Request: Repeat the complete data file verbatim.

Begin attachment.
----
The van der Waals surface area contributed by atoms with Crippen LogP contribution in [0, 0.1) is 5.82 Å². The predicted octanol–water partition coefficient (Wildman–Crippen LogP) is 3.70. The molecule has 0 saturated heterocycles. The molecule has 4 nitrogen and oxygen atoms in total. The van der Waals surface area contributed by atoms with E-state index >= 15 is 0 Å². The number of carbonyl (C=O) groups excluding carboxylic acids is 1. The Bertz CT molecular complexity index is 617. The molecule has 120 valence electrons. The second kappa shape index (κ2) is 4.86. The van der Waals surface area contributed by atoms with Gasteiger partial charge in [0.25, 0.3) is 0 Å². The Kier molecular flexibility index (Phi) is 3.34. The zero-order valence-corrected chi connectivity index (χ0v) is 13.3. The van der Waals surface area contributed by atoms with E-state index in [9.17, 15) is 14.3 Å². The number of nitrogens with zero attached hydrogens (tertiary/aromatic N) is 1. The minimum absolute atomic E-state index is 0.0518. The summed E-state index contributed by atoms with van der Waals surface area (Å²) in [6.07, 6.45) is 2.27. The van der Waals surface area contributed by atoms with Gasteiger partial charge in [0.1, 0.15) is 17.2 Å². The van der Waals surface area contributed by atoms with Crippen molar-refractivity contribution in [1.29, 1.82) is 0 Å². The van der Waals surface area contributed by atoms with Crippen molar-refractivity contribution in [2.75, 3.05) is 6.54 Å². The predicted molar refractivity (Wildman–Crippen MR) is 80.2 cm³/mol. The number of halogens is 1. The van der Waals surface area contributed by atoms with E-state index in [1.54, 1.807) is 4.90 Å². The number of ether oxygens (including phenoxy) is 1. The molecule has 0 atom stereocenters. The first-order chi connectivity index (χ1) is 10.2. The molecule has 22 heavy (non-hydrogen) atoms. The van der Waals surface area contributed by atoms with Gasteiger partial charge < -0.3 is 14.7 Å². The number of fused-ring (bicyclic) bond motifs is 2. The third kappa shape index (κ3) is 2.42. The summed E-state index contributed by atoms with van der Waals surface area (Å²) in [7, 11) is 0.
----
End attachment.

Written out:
The van der Waals surface area contributed by atoms with Crippen LogP contribution in [0, 0.1) is 5.82 Å². The predicted octanol–water partition coefficient (Wildman–Crippen LogP) is 3.70. The molecule has 0 saturated heterocycles. The molecule has 4 nitrogen and oxygen atoms in total. The van der Waals surface area contributed by atoms with E-state index >= 15 is 0 Å². The number of carbonyl (C=O) groups excluding carboxylic acids is 1. The Bertz CT molecular complexity index is 617. The molecule has 120 valence electrons. The second kappa shape index (κ2) is 4.86. The van der Waals surface area contributed by atoms with Gasteiger partial charge in [0.25, 0.3) is 0 Å². The Kier molecular flexibility index (Phi) is 3.34. The zero-order valence-corrected chi connectivity index (χ0v) is 13.3. The van der Waals surface area contributed by atoms with E-state index in [9.17, 15) is 14.3 Å². The number of nitrogens with zero attached hydrogens (tertiary/aromatic N) is 1. The minimum absolute atomic E-state index is 0.0518. The summed E-state index contributed by atoms with van der Waals surface area (Å²) in [6.07, 6.45) is 2.27. The van der Waals surface area contributed by atoms with Gasteiger partial charge in [0.1, 0.15) is 17.2 Å². The van der Waals surface area contributed by atoms with Crippen molar-refractivity contribution in [1.29, 1.82) is 0 Å². The van der Waals surface area contributed by atoms with Crippen molar-refractivity contribution in [2.75, 3.05) is 6.54 Å². The predicted molar refractivity (Wildman–Crippen MR) is 80.2 cm³/mol. The number of halogens is 1. The van der Waals surface area contributed by atoms with E-state index in [1.54, 1.807) is 4.90 Å². The number of ether oxygens (including phenoxy) is 1. The molecule has 0 atom stereocenters. The first-order chi connectivity index (χ1) is 10.2. The molecule has 22 heavy (non-hydrogen) atoms. The van der Waals surface area contributed by atoms with Gasteiger partial charge < -0.3 is 14.7 Å². The number of fused-ring (bicyclic) bond motifs is 2. The third kappa shape index (κ3) is 2.42. The summed E-state index contributed by atoms with van der Waals surface area (Å²) in [7, 11) is 0.